Friday, September 21, 2012

The Skinny: Ghastly Gorey

As Halloween approaches, we like to brush the dust off of some of our darker influences. This week, the focus is on Edward Gorey, an iconic twentieth century writer and illustrator of some wickedly dark tales.

Gorey cover art for A Clutch of Vampires

Although most people assumed that Gorey was English, and of the 19th century (due to his reputation for black and white Victorian-inspired art), he was actually born in Chicago in 1925. He studied briefly at the Art Institute of Chicago, spent a little time in the army in the 1940s, and then majored in French at Harvard. He moved to New York to work in the art department at Doubleday Anchor, and began writing and illustrating his own stories. His first book, The Unstrung Harp, came out in 1953.

This was the start of a prolific career that yielded over 100 titles before his death of a heart attack in 2000. Gorey also worked on theatre productions, most notably a 1977 Dracula set, and illustrated dozens of books for other authors. He was best known for his "ghoulish" side, but he also illustrated an edition of T.S. Eliot's Old Possum's Book of Practical Cats (the basis for a certain Broadway show about cats), as well as putting his spin on Brer Rabbit.

He often used pseudonyms, which were usually various combinations of the letters of his name. My favorite is Ogden Weary, of The Curious Sofa: A Pornographic Work. It manages to be both risque and vague at the same time:

Oh, Alice!

In the early 1980s, Gorey's aesthetic was made famous by Derek Lamb in the opening credits of Mystery!, making him a sort of Gothic-art superhero. The animation team spent weeks sorting through fifty or so of Gorey's works, trying to pour the essence of his work into a mere forty seconds. I think it worked:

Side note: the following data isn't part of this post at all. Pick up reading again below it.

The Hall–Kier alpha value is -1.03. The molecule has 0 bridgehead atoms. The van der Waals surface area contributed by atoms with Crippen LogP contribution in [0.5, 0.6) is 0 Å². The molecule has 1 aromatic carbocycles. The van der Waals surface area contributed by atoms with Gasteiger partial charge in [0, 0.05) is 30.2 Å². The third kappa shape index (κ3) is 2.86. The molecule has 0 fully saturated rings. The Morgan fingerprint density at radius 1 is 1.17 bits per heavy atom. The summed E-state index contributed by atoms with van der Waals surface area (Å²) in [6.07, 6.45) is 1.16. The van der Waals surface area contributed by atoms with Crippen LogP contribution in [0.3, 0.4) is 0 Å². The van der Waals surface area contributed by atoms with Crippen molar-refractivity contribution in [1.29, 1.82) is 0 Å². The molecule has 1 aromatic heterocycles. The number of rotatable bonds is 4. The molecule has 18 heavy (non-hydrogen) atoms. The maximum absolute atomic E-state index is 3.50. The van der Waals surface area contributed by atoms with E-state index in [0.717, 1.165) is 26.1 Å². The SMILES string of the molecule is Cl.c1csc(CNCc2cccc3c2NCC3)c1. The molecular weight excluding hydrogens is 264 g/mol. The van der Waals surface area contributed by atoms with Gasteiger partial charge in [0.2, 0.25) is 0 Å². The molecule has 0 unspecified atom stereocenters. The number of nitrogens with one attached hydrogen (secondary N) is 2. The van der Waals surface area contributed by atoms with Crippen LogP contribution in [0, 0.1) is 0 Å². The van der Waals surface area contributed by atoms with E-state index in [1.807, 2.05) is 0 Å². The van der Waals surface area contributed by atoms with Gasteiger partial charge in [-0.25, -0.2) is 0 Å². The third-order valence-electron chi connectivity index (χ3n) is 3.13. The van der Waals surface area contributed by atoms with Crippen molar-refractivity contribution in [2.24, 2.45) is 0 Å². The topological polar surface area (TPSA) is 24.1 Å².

Derek Lamb later said "His work seemed inspired by the worst of human nature and of the highest forms of art. This was the contradiction I believe Gorey presented in his work, and he did it over and over. As readers we become enticed with the sheer brilliance of his art....then to find he's delivering us a reminder of the darkest sides of ourselves; or in the words of Edmund Wilson, "It is poetry and poison." We are fascinated and repelled. " The Mystery!-induced fame catapulted Gorey into the pop culture world of the 1980s and 1990s. A Nine Inch Nails music video was based directly on his work, and Tim Burton has long proclaimed Edward Gorey as one of his major influences. In California, there are regular Edward Gorey-themed costume balls. His artwork is also wildly popular in the tattoo world.

Edward Gorey, "The Insect God"

 Gorey admitted to having an aversion to disturbing or graphic violence, so the majority of his illustrations capture the moment just before, or just after, a climactic event, leaving the in-between details to the imagination of the reader. In fact, several of his stories are nothing more than a series of captioned illustrations that, when viewed in the correct sequence, provide a bare-bones framework to a story that still manages to be wickedly witty. Perfect example? The Blue Aspic, a story about love, opera, and murder-suicide. Sound horrible? Just think about poor Jasper....

"Jasper wandered the streets, his warping records clutched to his chest."

Gorey also had a Seuss-like affinity for rhymes, alliteration, and the alphabet, which produced (among several variations on the ABCs), The Gashlycrumb Tinies. It is, oddly enough, my favorite Gorey title (other than The Curious Sofa), and it is basically a rhyming alphabet of dead children. I know--it's terrible. But it's funny, in a bizarre, macabre sort of way....

 *Information obtained from;

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